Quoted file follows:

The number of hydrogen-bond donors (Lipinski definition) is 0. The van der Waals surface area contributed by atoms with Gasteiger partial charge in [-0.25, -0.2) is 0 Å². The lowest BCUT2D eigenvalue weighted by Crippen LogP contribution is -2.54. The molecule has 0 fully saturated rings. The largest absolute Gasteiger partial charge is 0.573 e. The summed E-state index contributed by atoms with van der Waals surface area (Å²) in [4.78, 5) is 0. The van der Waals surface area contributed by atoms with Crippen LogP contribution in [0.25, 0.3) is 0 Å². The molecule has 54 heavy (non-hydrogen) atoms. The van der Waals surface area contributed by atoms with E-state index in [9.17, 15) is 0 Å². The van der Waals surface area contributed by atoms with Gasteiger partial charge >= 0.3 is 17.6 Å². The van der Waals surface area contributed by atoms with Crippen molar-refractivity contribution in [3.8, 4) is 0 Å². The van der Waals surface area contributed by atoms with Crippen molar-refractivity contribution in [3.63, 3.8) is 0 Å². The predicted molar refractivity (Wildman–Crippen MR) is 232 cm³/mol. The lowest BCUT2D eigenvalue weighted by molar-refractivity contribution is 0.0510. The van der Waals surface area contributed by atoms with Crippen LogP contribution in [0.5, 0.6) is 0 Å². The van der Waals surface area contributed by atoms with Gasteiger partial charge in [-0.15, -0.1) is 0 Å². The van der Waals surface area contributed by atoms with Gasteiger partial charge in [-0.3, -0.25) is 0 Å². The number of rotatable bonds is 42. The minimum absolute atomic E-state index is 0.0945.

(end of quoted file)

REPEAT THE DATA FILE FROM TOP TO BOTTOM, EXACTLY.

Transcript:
The number of hydrogen-bond donors (Lipinski definition) is 0. The van der Waals surface area contributed by atoms with Gasteiger partial charge in [-0.25, -0.2) is 0 Å². The lowest BCUT2D eigenvalue weighted by Crippen LogP contribution is -2.54. The molecule has 0 fully saturated rings. The largest absolute Gasteiger partial charge is 0.573 e. The summed E-state index contributed by atoms with van der Waals surface area (Å²) in [4.78, 5) is 0. The van der Waals surface area contributed by atoms with Crippen LogP contribution in [0.25, 0.3) is 0 Å². The molecule has 54 heavy (non-hydrogen) atoms. The van der Waals surface area contributed by atoms with E-state index in [9.17, 15) is 0 Å². The van der Waals surface area contributed by atoms with Gasteiger partial charge >= 0.3 is 17.6 Å². The van der Waals surface area contributed by atoms with Crippen molar-refractivity contribution in [3.8, 4) is 0 Å². The van der Waals surface area contributed by atoms with Crippen molar-refractivity contribution in [3.63, 3.8) is 0 Å². The predicted molar refractivity (Wildman–Crippen MR) is 232 cm³/mol. The lowest BCUT2D eigenvalue weighted by molar-refractivity contribution is 0.0510. The van der Waals surface area contributed by atoms with Crippen LogP contribution in [0.5, 0.6) is 0 Å². The van der Waals surface area contributed by atoms with Gasteiger partial charge in [-0.15, -0.1) is 0 Å². The van der Waals surface area contributed by atoms with Gasteiger partial charge in [-0.3, -0.25) is 0 Å². The number of rotatable bonds is 42. The minimum absolute atomic E-state index is 0.0945.